A Sign of Things to Come?

Although still in “Draft” format, the IRS has made some changes that affect IRA and 401(k) reporting. The recently issued instructions for the 2014 IRS Forms 1099-R and 5498 have added some reporting duties for the IRA Custodian/Trustee that very likely will affect the IRA and 401(k) Owners.

IRS Form 5498 includes the reporting of the IRA’s year-end Fair Market Value, not cost or book value, but FAIR MARKET VALUE (FMV).

There now is new reporting clearly identifying non-cash investments and those not easily valued by some national market. The IRS now wants all IRAs with these type of assets, like closely held stock, unlisted partnerships, Limited Liability Companies (LLCs), etc. to be clearly identified.

To clarify, if the IRA has Microsoft stock in it, there will be no change in the reporting because Microsoft is listed on a national market. If however the IRA or has invested in a real estate purchasing LLC, that year-end reporting will be changed.

Since 401(k)s do not report on IRS Form 5498, these instructions do not affect them. However, we expect a similar reporting change for 401(k)s.

IRS Form 1099-R reports IRA distributions. The instructions for 2014 have also been changed for this form. Starting in 2014, all distributions in-kind must now be specifically noted and coded indicating it is the distribution of the non-cash assets of closely held stock, unlisted partnerships, Limited Liability Companies (LLCs), etc. In-kind means you have taken a distribution of the property held in the IRA.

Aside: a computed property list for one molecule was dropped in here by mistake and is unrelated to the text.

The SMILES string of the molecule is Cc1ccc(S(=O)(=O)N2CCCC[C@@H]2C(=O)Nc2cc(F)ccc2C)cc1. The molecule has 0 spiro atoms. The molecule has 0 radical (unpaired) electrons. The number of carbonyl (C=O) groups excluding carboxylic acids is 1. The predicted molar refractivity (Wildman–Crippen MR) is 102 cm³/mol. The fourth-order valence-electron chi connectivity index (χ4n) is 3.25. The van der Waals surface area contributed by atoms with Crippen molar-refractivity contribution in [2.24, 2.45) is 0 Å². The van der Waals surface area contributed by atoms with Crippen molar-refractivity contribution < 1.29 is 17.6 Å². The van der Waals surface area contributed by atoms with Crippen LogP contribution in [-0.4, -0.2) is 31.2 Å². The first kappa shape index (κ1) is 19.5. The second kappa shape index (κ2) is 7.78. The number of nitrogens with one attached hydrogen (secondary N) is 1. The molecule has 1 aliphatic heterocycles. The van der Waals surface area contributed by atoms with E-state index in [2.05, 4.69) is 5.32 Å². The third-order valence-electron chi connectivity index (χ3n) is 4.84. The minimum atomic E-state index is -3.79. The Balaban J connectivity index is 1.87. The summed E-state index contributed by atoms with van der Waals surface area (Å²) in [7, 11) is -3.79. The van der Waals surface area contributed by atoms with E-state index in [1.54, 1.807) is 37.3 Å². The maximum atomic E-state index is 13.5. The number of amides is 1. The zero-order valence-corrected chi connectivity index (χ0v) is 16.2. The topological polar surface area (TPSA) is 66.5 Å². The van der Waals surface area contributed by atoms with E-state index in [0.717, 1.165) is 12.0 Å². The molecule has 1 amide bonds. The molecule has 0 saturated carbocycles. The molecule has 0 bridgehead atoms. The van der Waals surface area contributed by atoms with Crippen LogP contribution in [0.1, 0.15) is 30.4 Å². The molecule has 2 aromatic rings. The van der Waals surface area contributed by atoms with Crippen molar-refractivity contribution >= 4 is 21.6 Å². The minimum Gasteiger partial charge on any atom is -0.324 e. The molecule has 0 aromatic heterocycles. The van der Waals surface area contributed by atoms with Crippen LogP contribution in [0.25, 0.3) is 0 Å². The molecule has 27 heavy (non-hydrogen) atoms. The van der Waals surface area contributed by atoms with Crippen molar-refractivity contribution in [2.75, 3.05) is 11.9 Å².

Starting in 2014, that in-kind distribution will now be specifically coded identifying it as a distribution of property at FMV not listed on a public, national market. The distribution will continue to be reported at the FMV on the date of distribution.

It should be noted here that the reporting of the Fair Market Value in year-end reporting and in the distribution of non-cash assets has been a previous, long-standing requirement. The change for 2014 just means the non-cash assets are now being specifically reported.

What does this mean? That’s a good question. If history is any teacher, whenever the IRS starts to require reporting of something new, more IRS scrutiny is sure to follow. Therefore, more diligence should be taken when obtaining the FMV of these IRA and 401(k) assets.